Stephanie in Madrid

Stephanie is a sophomore majoring in accounting in Cox School of Business and Spanish in Dedman College of Humanities and Sciences, with a minor in music in Meadows School of the Arts. During spring 2013, she is participating in SMU-in-Spain and is looking forward to immersing herself in Spanish culture.

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Andalucia Part One

¡Hola amigos! After a week of little to no Wi-Fi or school work (but a lot of time sight-seeing and freedom) it’s been difficult getting back to the swing of things, like doing homework, going to class, and finishing this blog post. A lot has happened since my last post, so let’s play catch up!

A couple weeks ago I got really sick. Not exactly sure if it was the cold or flu or what, but I had a fever, sore and dry throat, cough, and runny nose… so that was unfortunate. I don’t think I have been that sick since high school. I missed two days of school and the only movement I made was back and forth between my bed and the kitchen twice a day. The most upsetting part was missing the Real Madrid vs. Barcelona soccer game, but I am still in Spain. There’s only so much to complain about when you’re here. My host mom took such good care of me, and for that, I am so grateful. I don’t doubt that I was able to recover as quickly as I did because of her TLC.

I also just started tutoring English to two children, Alba (9) and Marcos (6). They are absolutely precious, and I enjoy spending my time with them every Monday.

But the most exciting part was the school trip we took to Andalucia. We visited Cordoba, Sevilla, and Granada, all cities I had never been to. We took a day trip to Cordoba and saw the cathedral-mosque. I have to say it’s pretty incredible seeing these famous and breathtaking monuments and landmarks that I used to only learn about in textbooks and classroom lectures. The city is small but quaint. Cordoba is so picturesque and has the “I feel like I’m in a completely different time and place” vibe. After some more exploring, we headed back to the buses and were on our way to Sevilla.

The group at the Cathedral of Granada, one of the stops on our trip

Sevilla is a university town, with lots of international students studying abroad there. While we were there, the city was experiencing a trash strike. The trash collectors were refusing to pick up any trash until their wages were raised. So there were overflowing trash piles throughout the streets. Luckily it didn’t really affect our stay there.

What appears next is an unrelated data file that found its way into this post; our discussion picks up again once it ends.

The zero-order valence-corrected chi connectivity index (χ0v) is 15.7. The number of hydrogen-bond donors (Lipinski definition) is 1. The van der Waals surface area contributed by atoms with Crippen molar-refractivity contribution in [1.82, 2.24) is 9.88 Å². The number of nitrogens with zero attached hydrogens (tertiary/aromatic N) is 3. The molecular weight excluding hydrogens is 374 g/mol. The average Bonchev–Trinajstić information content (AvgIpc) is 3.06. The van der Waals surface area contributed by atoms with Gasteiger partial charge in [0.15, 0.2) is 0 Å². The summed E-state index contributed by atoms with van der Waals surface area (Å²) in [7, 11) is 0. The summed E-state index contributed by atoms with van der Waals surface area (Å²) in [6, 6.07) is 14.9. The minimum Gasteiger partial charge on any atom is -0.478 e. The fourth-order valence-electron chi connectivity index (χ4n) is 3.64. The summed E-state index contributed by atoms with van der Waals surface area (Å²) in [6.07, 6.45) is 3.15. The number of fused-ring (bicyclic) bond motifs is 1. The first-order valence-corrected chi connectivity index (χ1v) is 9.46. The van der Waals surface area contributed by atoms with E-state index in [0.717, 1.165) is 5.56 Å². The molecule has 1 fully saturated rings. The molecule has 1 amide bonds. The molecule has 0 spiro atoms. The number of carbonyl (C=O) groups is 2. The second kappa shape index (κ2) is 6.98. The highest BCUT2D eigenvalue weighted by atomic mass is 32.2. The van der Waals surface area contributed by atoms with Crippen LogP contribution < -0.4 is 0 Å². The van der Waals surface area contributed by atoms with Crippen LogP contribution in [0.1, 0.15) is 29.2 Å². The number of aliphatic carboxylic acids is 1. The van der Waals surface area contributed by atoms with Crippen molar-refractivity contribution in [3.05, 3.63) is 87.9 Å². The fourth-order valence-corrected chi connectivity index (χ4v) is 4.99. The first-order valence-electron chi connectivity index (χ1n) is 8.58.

The next day we went on a guided tour. We saw the Cathedral of Sevilla, the largest cathedral in Europe and the Royal Alcazars, which is the oldest royal palace still used. Afterward we had a full-course meal at el Restaurante Robles Placentines. We tried many typical dishes from Andalucia and Spain in general, like ensalada rusa (similar to potato salad), salmorejo (similar to gazpacho, or a cold, less creamy yet tasty version of tomato soup), calamari and fish, and some kind of meat that I don’t recall… and of course, potatoes! Food tends to make me really tired, especially in Spain where siestas are encouraged, so after a nice walk home, I took a three-hour nap to prepare myself for the flamenco show later that night.

Although I’ve been to a flamenco show before, I enjoyed it just as much as the first time because much of the dance is improvised so you’re never watching the same show twice. The styles can differ province to province too. Three are three parts to flamenco: el cantador (the singer), the guitar player, and the bailadores (female and male dancer). The closest type of dance I can compare flamenco to is a much more passionate version of tap-dancing. It may sound strange, but it’s impressive.

For dinner, we had pizza. (It sounds random, but Spain has surprisingly good pizza wherever I go. There a number of pizza places in Madrid that are open 24 hours, cheap, and you take them to go. I love how the crust isn’t too thick, and I love the variety in toppings available. When in doubt, pizza is always a good idea. Anyway, back to the trip…)

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